Many marketers work on the premise that consistent communication with the consumer is an essential part of successful customer relationship management (CRM).
For this to happen, technology needs to play a major role. However, an over-reliance on technology means companies can neglect the basic principals of marketing – the winning of customers through great ideas and creativity.
But getting the right mix between technology and marketing is a delicate balancing act as Clive McNamara, marketing director at CRM solution provider AIT Group, reveals.
He cites the example of a company AIT worked for last year called M Finance – the first online mortgage broker in the UK – which was too technology-led. He says: “It was launched with only 30 people so it was incredibly automated. But it didn’t get the marketing right. Nobody had heard of it so it rapidly went out of business. You can do a hell of a technology job, but if you don’t do the right marketing job you’ll end up going to the wall.”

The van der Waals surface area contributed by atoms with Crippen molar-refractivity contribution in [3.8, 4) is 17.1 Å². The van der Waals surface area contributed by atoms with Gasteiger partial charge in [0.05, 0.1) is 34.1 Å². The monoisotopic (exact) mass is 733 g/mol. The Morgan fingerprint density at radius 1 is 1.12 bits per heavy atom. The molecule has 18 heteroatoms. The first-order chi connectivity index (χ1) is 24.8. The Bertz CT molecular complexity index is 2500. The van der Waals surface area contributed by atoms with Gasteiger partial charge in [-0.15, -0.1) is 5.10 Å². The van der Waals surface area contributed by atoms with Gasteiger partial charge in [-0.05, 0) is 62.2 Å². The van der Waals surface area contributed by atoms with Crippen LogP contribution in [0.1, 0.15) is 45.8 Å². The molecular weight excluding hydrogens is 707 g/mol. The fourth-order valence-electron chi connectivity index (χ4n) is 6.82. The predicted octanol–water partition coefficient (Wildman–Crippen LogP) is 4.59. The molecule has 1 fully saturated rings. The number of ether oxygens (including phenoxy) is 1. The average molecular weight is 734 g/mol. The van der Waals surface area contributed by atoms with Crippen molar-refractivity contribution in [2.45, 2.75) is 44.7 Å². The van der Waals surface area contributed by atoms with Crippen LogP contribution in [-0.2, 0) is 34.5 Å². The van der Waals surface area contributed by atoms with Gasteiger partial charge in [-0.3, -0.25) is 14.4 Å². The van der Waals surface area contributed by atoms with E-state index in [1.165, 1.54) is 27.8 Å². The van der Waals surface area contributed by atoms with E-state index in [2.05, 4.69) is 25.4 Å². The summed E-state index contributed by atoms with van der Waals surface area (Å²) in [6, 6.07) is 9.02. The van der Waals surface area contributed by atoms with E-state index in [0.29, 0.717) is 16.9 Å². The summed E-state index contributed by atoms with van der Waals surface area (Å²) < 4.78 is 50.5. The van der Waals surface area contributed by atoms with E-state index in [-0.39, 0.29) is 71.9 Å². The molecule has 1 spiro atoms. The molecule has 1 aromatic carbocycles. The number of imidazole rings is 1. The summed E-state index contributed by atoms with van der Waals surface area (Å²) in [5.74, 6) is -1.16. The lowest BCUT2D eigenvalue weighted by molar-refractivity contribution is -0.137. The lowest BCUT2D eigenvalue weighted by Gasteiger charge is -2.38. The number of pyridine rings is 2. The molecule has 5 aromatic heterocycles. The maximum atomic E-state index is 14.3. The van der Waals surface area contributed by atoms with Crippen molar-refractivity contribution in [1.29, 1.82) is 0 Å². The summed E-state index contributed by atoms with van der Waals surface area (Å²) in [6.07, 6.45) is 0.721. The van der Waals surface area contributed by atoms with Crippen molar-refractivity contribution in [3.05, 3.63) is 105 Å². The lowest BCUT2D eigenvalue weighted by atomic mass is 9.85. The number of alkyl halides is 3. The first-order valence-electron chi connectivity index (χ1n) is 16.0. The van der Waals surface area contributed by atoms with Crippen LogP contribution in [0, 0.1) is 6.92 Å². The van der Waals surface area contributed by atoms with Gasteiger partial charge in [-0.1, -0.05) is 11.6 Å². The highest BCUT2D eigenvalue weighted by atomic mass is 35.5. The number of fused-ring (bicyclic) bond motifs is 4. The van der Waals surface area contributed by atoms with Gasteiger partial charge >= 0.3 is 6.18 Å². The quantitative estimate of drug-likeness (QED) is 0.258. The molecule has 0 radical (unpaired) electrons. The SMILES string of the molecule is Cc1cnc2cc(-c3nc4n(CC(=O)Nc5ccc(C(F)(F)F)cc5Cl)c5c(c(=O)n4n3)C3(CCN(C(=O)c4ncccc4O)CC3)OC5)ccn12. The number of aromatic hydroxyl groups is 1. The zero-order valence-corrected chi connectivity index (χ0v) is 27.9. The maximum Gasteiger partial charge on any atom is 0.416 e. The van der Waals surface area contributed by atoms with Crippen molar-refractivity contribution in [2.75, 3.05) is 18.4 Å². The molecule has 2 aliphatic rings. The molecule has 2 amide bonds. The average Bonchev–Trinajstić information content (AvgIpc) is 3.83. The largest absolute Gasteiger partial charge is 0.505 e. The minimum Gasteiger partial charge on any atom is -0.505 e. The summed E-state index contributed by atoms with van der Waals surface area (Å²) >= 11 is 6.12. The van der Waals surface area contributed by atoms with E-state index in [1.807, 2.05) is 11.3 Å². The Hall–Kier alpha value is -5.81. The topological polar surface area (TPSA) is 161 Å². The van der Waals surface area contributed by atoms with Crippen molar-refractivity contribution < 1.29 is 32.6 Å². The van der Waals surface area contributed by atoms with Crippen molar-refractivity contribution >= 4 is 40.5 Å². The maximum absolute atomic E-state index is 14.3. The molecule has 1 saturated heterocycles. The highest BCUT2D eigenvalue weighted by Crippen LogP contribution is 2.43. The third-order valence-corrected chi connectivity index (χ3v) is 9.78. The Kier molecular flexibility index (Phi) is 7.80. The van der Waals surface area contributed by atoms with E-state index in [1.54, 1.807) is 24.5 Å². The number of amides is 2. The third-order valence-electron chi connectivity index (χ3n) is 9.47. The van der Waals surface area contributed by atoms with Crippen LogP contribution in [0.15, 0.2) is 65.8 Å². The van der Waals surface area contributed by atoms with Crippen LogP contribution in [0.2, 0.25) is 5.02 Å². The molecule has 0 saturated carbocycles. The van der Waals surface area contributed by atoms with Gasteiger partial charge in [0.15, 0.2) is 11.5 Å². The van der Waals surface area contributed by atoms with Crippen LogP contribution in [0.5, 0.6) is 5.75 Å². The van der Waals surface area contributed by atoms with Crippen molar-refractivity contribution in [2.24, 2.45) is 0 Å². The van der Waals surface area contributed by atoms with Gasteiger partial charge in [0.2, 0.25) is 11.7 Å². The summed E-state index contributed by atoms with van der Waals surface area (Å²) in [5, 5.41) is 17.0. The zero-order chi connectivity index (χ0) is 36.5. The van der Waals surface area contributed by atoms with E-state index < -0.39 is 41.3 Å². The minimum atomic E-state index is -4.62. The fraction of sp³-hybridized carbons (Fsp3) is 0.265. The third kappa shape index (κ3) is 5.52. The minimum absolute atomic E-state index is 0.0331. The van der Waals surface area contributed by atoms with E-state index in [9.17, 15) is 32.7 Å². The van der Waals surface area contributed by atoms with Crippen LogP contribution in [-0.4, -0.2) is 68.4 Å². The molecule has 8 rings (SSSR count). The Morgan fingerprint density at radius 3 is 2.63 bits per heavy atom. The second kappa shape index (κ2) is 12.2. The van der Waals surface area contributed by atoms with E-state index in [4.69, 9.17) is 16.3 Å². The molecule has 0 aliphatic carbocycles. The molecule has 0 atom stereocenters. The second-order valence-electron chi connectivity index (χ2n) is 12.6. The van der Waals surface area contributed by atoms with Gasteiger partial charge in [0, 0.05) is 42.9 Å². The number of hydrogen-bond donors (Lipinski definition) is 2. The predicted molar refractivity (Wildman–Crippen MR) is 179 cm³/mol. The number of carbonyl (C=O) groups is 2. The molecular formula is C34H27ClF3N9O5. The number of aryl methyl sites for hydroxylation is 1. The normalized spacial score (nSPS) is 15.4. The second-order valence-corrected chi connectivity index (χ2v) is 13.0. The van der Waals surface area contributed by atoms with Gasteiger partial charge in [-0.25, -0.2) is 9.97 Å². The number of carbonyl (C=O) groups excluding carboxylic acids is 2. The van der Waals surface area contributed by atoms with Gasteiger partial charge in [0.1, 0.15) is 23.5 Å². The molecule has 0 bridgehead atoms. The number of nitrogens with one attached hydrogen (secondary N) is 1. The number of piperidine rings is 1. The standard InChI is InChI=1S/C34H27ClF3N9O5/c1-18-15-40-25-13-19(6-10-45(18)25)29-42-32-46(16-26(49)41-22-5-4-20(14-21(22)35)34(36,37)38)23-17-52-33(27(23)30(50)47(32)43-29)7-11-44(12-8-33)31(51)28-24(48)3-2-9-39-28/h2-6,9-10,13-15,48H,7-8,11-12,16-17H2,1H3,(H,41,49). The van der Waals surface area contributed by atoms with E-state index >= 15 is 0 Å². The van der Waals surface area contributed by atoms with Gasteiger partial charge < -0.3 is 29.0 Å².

McNamara suggests some of the best CRM projects he has had a hand in have included consultancies on one side, advising the client on how to get their business strategy right, underpinned by a company such as the AIT Group coming in with a technology solution.
A problem for CRM is that the whole concept appears to have been caught up in the hype surrounding new channels to market, and the headlong rush to deliver a consistent message across all communication platforms. In their haste, companies tend to focus too heavily on technology, and end up forgetting about the customer.